8. Notes are not recorded at their maturity value because the interest on the note is earned over time. According to the revenue recognition principle, interest is recorded as earned.
9. In total the note will earn $1,250 interest ($30,000 x 5% x 10/12). $1,000 will be recorded for the year ended December 31 8 months interest ($30,000 x 5% x 8/12).
Questions (Continued) 10.
Maker (May Ltd.):
Less: Allowance for doubtful accounts xx
Net realizable value xxx
Less: Allowance for doubtful accounts xx
Net realizable value xxx12.The steps involved in receivables management are:
(1)Determine to whom to extend credit
(2) Establish a payment period
(3) Monitor collections
(4) Evaluate the liquidity of receivables
(5) Accelerate cash receipts from receivables when necessary
13.A concentration of credit risk exists when a material threat of nonpayment exists, from either a single customer or class of customers, that could adversely affect the companys financial health.
14.An increase in the receivables turnover ratio indicates a faster collection of receivables. The higher the turnover ratio the fewer days it takes to collect the accounts receivable. An increase in the collection period means that it is taking longer for the company to convert sales in to cash.
15.Sales for the period = Receivables Turnover X Average Accounts Receivable
=11.6 X $1,762.5 million
16. An increase in the current ratio normally indicates an improvement in short-term liquidity. This may not always be the case because the composition of current assets may vary. In order to determine if the increase is an improvement in financial health other ratios that should be considered include: the receivables turnover, average collection period, inventory turnover and days in inventory ratios.
Questions (Continued)17.Bombardier may sell its receivables to accelerate the receipt of cash. The proceeds from the sale of the receivables could be used to finance operations and reduce the need for the company to rely on other sources of financing such as operating lines of credit. As well, the company may not want to dedicate resources to the time consuming responsibility of billing and collecting from customers. By selling the receivables and passing this responsibility to others, Bombardier is free to concentrate on its core business activities.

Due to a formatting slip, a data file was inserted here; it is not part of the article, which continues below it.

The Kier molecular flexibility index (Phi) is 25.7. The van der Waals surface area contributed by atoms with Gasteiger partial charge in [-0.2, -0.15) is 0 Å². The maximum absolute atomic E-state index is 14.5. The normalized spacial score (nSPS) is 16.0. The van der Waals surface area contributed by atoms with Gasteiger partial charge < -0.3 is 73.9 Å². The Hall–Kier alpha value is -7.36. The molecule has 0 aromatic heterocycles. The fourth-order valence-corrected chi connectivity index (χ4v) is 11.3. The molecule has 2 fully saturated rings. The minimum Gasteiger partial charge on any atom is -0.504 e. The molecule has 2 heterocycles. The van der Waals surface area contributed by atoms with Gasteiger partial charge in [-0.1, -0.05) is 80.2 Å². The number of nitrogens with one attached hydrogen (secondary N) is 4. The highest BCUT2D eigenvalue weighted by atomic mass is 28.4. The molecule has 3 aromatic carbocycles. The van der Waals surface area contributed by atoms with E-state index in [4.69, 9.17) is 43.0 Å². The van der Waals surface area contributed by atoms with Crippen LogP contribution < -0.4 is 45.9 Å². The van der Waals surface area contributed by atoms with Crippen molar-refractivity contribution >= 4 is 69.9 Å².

18.From its own credit cards, Sears may realize interest revenue from customers who do not pay the balance due within a specified grace period. To account for these transactions the company records a debit to accounts receivable and a credit to sales revenue.
Bank credit cards offer the following advantages:
(1)The credit card issuer makes the credit card investigation of the customer.
(2) The issuer maintains individual customer accounts.
(3) The issuer undertakes the collection process and absorbs any losses from uncollectible accounts.
(4) The retailer receives cash more quickly from the credit card issuer than it would from individual customers.
To record a bank credit card transaction, the seller normally records a debit to cash for the amount of the sale less the service charge required by the credit card company. A debit is made to the service charge expense and a credit is made to sales revenue for the gross amount of the sale.
The advantage of the debit card is that the cash is deducted immediately from the customers account. There are no credit checks or collection concerns so the service charges are normally lower than for a bank credit card.
The entries to record a debit card sale are the same as the entry to record a bank credit card sale.
By using its own credit cards, bank credit cards and debit cards Sears provides more
options to its customers, increases its revenue, and reduces its risk.
SOLUTIONS TO BRIEF EXERCISES
BRIEF EXERCISE 8-1
BRIEF EXERCISE 8-2
Cost of Goods Sold
(b)Sales Returns and Allowances
Cost of Goods Sold
(c)Cash ($11,600 - $232)
Sales Discounts ($11,600 X 2%)
Accounts Receivable ($14,000 $2,400)
11,600BRIEF EXERCISE 8-3
(a)Bad Debt Expense
Allowance for Doubtful Accounts